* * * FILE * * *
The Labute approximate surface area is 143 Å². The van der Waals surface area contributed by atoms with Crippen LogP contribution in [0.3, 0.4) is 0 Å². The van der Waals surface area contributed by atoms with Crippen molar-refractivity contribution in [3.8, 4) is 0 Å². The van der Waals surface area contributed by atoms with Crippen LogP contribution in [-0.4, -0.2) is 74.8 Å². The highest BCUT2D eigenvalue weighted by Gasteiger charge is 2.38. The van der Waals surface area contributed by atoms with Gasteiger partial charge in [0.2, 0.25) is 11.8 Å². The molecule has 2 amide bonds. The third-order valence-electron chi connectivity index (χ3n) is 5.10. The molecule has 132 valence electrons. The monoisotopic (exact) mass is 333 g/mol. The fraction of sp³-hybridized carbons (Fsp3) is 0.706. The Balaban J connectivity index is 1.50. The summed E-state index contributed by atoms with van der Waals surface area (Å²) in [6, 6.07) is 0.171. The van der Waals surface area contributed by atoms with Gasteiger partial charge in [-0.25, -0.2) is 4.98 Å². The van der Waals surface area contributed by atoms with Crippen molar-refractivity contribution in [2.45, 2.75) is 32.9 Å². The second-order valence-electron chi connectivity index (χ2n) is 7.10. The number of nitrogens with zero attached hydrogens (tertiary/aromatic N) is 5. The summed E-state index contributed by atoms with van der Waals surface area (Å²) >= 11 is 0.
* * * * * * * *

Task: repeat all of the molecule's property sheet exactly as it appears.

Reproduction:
The Labute approximate surface area is 143 Å². The van der Waals surface area contributed by atoms with Crippen LogP contribution in [0.3, 0.4) is 0 Å². The van der Waals surface area contributed by atoms with Crippen molar-refractivity contribution in [3.8, 4) is 0 Å². The van der Waals surface area contributed by atoms with Crippen LogP contribution in [-0.4, -0.2) is 74.8 Å². The highest BCUT2D eigenvalue weighted by Gasteiger charge is 2.38. The van der Waals surface area contributed by atoms with Gasteiger partial charge in [0.2, 0.25) is 11.8 Å². The molecule has 2 amide bonds. The third-order valence-electron chi connectivity index (χ3n) is 5.10. The molecule has 132 valence electrons. The monoisotopic (exact) mass is 333 g/mol. The fraction of sp³-hybridized carbons (Fsp3) is 0.706. The Balaban J connectivity index is 1.50. The summed E-state index contributed by atoms with van der Waals surface area (Å²) in [6, 6.07) is 0.171. The van der Waals surface area contributed by atoms with Gasteiger partial charge in [-0.25, -0.2) is 4.98 Å². The van der Waals surface area contributed by atoms with Crippen molar-refractivity contribution in [2.45, 2.75) is 32.9 Å². The second-order valence-electron chi connectivity index (χ2n) is 7.10. The number of nitrogens with zero attached hydrogens (tertiary/aromatic N) is 5. The summed E-state index contributed by atoms with van der Waals surface area (Å²) >= 11 is 0.